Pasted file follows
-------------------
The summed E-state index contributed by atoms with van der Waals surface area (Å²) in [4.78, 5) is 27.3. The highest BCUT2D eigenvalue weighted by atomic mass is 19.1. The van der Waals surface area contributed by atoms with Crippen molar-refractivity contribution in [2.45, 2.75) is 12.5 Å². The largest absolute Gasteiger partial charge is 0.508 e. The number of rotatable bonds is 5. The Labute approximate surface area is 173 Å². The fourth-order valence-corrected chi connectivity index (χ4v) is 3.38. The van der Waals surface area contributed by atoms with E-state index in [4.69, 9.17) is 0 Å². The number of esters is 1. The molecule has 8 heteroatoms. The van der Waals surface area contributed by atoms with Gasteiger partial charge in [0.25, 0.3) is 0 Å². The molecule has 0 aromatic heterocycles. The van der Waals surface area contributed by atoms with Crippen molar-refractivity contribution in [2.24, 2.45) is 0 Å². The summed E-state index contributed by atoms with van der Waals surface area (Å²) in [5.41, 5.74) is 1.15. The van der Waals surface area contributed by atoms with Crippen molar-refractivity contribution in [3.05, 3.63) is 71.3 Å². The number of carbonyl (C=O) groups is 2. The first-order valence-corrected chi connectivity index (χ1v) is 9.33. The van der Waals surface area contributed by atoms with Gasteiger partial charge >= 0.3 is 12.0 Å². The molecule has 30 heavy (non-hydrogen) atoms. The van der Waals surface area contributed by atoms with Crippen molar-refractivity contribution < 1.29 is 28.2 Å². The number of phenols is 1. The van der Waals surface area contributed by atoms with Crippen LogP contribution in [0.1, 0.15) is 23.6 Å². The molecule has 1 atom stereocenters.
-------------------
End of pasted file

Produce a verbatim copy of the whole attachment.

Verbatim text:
The summed E-state index contributed by atoms with van der Waals surface area (Å²) in [4.78, 5) is 27.3. The highest BCUT2D eigenvalue weighted by atomic mass is 19.1. The van der Waals surface area contributed by atoms with Crippen molar-refractivity contribution in [2.45, 2.75) is 12.5 Å². The largest absolute Gasteiger partial charge is 0.508 e. The number of rotatable bonds is 5. The Labute approximate surface area is 173 Å². The fourth-order valence-corrected chi connectivity index (χ4v) is 3.38. The van der Waals surface area contributed by atoms with E-state index in [4.69, 9.17) is 0 Å². The number of esters is 1. The molecule has 8 heteroatoms. The van der Waals surface area contributed by atoms with Gasteiger partial charge in [0.25, 0.3) is 0 Å². The molecule has 0 aromatic heterocycles. The van der Waals surface area contributed by atoms with Crippen molar-refractivity contribution in [2.24, 2.45) is 0 Å². The summed E-state index contributed by atoms with van der Waals surface area (Å²) in [5.41, 5.74) is 1.15. The van der Waals surface area contributed by atoms with Crippen molar-refractivity contribution in [3.05, 3.63) is 71.3 Å². The number of carbonyl (C=O) groups is 2. The first-order valence-corrected chi connectivity index (χ1v) is 9.33. The van der Waals surface area contributed by atoms with Gasteiger partial charge >= 0.3 is 12.0 Å². The molecule has 30 heavy (non-hydrogen) atoms. The van der Waals surface area contributed by atoms with Crippen molar-refractivity contribution < 1.29 is 28.2 Å². The number of phenols is 1. The van der Waals surface area contributed by atoms with Crippen LogP contribution in [0.1, 0.15) is 23.6 Å². The molecule has 1 atom stereocenters.